It’s not that far off. Cheney’s dad was an FDR Democrat. [Dick Cheney] had no interest in politics at all through high school…The first time he really started getting any taste for feet-on-the-floor politics was when he was getting [his] master’s up in the University of Wisconsin. He did intern for a Republican, handed out buttons and stuff. We interviewed some people from his early days. He was not an ideologically driven guy.

What he knew was that when he went to D.C. he needed a rocket ship. He needed to get something going. Lynne wasn’t entirely happy about him taking this fellowship. She wanted him to get a Ph.D. and become a professor. That was what she always pictured that they would do. So he had to get something going quick when he got to D.C. because he wasn’t making any money. And if you wanna get something going quick in the late ’60s in Washington, D.C., Donald Rumsfeld was your guy.

What do you think radicalized Dick Cheney and made him such an ideologue?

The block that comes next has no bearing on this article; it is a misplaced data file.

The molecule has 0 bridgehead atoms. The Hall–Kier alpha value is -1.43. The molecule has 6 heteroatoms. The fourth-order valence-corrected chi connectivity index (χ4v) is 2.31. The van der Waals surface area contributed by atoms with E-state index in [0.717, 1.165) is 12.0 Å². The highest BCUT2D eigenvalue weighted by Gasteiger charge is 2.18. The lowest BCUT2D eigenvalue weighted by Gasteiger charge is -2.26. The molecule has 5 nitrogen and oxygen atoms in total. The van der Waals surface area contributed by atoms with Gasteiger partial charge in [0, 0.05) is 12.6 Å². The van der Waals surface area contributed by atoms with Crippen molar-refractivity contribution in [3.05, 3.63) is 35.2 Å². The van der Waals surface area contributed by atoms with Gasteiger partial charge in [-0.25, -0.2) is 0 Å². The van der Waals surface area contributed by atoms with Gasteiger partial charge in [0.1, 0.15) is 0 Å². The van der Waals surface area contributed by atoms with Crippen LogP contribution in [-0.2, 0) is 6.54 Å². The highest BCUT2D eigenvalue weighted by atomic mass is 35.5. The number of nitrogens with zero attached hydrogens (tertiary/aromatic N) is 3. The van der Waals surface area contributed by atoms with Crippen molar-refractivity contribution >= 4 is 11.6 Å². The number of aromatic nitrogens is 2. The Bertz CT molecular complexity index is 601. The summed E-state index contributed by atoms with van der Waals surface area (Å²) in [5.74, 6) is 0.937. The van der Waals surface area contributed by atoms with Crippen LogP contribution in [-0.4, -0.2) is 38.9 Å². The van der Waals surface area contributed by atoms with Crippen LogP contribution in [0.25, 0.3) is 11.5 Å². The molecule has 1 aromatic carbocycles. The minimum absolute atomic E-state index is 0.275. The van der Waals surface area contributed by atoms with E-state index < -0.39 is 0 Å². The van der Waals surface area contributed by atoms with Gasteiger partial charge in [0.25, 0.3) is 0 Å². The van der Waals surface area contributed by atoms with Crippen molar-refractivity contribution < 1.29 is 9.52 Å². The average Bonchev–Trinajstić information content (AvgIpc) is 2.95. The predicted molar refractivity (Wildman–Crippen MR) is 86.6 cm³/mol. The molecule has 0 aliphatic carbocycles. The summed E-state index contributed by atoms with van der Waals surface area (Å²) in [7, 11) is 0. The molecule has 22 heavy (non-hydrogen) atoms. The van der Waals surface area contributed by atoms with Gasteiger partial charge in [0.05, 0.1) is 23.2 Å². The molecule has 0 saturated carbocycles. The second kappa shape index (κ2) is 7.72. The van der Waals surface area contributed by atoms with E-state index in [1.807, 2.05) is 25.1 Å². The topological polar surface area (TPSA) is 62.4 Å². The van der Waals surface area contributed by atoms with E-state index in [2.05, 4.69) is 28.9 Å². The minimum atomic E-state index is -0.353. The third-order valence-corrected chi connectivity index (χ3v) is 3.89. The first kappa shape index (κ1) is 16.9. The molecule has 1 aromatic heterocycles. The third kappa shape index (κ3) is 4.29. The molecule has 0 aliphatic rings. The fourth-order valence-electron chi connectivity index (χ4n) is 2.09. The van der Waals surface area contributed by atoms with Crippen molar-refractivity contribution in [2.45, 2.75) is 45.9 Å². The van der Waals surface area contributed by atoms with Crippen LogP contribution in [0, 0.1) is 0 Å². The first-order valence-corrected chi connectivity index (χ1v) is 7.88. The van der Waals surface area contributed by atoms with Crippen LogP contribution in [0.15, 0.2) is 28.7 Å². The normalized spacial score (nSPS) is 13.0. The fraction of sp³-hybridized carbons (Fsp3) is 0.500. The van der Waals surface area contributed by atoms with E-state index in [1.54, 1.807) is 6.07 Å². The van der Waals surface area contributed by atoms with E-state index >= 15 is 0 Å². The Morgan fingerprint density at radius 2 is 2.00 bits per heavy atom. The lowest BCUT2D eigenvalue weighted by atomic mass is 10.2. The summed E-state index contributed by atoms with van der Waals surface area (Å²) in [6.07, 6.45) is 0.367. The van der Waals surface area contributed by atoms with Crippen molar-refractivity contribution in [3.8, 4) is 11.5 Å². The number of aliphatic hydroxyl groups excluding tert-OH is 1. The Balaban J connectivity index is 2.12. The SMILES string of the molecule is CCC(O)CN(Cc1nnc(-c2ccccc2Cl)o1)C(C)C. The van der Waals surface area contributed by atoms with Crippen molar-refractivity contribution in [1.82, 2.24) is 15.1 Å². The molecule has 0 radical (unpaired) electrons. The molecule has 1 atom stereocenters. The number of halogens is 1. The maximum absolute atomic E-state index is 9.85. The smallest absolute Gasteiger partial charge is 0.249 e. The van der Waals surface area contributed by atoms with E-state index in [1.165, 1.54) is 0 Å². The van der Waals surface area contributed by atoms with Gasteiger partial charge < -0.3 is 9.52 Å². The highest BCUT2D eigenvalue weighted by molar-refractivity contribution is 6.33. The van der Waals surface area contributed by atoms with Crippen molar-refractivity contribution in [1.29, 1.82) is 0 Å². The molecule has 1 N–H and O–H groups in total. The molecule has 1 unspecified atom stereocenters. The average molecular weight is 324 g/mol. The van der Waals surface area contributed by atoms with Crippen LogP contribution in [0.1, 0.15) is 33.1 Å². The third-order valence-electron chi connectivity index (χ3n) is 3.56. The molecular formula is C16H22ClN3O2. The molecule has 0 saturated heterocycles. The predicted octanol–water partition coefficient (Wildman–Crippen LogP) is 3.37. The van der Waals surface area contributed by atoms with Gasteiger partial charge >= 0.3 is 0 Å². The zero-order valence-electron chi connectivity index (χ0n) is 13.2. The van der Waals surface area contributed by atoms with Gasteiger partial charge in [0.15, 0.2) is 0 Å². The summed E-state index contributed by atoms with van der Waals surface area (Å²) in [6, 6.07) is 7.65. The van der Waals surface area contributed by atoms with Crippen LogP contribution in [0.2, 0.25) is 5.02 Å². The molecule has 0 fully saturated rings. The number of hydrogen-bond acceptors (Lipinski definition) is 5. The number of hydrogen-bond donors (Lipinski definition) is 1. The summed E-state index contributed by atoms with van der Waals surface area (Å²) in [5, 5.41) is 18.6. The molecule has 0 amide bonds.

The first radicalization was just the environment he kind of came of age in, which was the Nixon White House and the Ford White House, which were all about executive power — the imperial presidency. And then his conversation about the unitary executive theory with a young [Antonin] Scalia, who was a lawyer in the Justice Department.

Everything that I found with Cheney goes back to the unitary executive theory. You look at his minority opinion that he wrote on the Iran-Contra affair with David Addington. They actually have several lines in it where they say the president has monarchical-like powers.

The radicalization of Cheney, to me, is two steps. Number one is the political environment he grew up in, [and then] introduction to the unitary executive — [which] was weaponized by 9/11. Especially when he said, “Give me all the unfiltered intelligence.” A lot of Washington insiders said, “Anyone who would do that — [it] would drive them crazy.” One guy described it as like “listening to Led Zeppelin full volume, 24 hours a day.”

So I think he was already an extreme right-winger who then came into collision course with this very traumatic event, 9/11.

Your movie depicts Cheney as motivated by the acquisition of power — but do you believe he had specific policy goals beyond that?

As far as policy goals go, war is the key to being able to use these sorts of unparalleled powers. Some legal scholars would call [these] insane powers. So I always felt like Cheney was putting together these pieces of power to expand his own power … which I do believe made him a power addict … His wife’s desire for power, and by extension, America’s desire for power, which did fit neatly with the neocons.